Expert testimony in psychology: Ramifications of supreme court decision in kumho tire co., ltd. V. Carmichael
David Bourget (Western Ontario)
David Chalmers (ANU, NYU)
Rafael De Clercq
Jack Alan Reynolds
Learn more about PhilPapers
Ethics and Behavior 10 (2):185 – 193 (2000)
A recent Supreme Court decision, Kumho Tire Co., Ltd. v. Carmichael (March 23, 1999), may have substantial impact on psychological expert testimony. Previous criteria for admissibility of scientific expert testimony now apply broadly to expert testimony, not just testimony narrowly grounded in scientific evidence. Judges will determine the relevance and reliability of all expert testimony, including that based on clinical experience or training. Admissible testimony will either satisfy the criteria established in Daubert v. Merrell Dow Pharmaceuticals, Inc. (1993) or meet similarly rigorous standards judged appropriate to the particular field involved. Because psychological testimony has varied in its evidentiary basis, sometimes relying on science and otherwise on clinical training or experience, court decisions will gradually determine the precedent for its admissibility. We also discuss long-term consequences for the credibility of psychological expert testimony and the relation between psychology and law.
|Keywords||No keywords specified (fix it)|
|Categories||categorize this paper)|
Setup an account with your affiliations in order to access resources via your University's proxy server
Configure custom proxy (use this if your affiliation does not provide a proxy)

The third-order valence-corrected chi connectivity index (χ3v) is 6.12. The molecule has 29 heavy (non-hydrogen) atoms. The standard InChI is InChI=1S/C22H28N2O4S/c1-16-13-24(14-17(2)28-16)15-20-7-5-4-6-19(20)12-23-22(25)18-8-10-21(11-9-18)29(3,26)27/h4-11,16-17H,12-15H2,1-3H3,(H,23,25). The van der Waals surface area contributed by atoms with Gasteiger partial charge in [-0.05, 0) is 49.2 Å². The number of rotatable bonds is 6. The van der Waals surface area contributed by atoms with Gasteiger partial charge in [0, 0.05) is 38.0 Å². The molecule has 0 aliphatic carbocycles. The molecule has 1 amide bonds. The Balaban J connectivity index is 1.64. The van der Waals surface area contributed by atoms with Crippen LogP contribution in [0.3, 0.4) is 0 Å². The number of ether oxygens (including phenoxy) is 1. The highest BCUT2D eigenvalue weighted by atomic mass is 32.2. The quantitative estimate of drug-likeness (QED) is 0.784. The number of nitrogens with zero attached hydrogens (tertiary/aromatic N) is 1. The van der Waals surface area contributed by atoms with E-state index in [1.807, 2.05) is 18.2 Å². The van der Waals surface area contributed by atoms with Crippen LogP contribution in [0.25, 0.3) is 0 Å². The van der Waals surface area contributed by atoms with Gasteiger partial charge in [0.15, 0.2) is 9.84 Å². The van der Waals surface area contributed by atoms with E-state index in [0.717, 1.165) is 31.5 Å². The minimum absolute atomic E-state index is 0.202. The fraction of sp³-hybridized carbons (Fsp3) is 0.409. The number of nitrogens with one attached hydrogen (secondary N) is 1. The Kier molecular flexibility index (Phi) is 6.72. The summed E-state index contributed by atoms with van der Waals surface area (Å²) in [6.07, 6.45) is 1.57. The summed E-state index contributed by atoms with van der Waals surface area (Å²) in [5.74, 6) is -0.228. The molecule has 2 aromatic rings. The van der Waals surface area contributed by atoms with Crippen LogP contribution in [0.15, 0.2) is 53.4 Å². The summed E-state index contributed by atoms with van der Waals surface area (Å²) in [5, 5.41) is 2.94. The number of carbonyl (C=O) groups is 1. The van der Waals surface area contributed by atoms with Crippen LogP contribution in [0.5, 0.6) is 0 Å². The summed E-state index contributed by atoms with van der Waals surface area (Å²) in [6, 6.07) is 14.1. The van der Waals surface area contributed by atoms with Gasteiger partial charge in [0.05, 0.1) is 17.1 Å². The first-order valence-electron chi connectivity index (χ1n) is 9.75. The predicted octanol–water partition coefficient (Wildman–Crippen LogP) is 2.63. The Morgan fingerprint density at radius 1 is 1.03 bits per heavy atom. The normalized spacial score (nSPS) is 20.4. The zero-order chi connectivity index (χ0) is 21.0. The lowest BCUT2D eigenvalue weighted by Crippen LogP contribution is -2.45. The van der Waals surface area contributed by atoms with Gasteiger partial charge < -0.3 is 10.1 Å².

|Through your library|
References found in this work BETA
No references found.
Citations of this work BETA
No citations found.
Similar books and articles
Jennifer Lackey (2006). The Nature of Testimony. Pacific Philosophical Quarterly 87 (2):177–197.
Susan Haack (2008). What's Wrong with Litigation-Driven Science? An Essay in Legal Epistemology. Midwest Studies in Philosophy, 32:20-35.
Douglas Walton & David Godden (2006). Argument From Expert Opinion as Legal Evidence: Critical Questions and Admissibility Criteria of Expert Testimony in the American Legal System. Ratio Juris 19 (3):261-286.
Jennifer Mnookin, Idealizing Science and Demonizing Experts: An Intellectual History of Expert Evidence.
David M. Godden & Douglas Walton (2006). Argument From Expert Opinion as Legal Evidence: Critical Questions and Admissibility Criteria of Expert Testimony in the American Legal System. Ratio Juris 19 (3):261-286.
Richard Scheines, Expert Statistical Testimony and Epidemiological Evidence: The Toxic Effects of Lead Exposure on Children.
Bruce D. Sales & Leonore Simon (1993). Institutional Constraints on the Ethics of Expert Testimony. Ethics and Behavior 3 (3 & 4):231 – 249.
Tony Ward (2006). English Law's Epistemology of Expert Testimony. Journal of Law and Society 33 (4):572-595.
Added to index2009-01-28
Total downloads4 ( #280,616 of 1,413,285 )
Recent downloads (6 months)1 ( #154,925 of 1,413,285 )
How can I increase my downloads?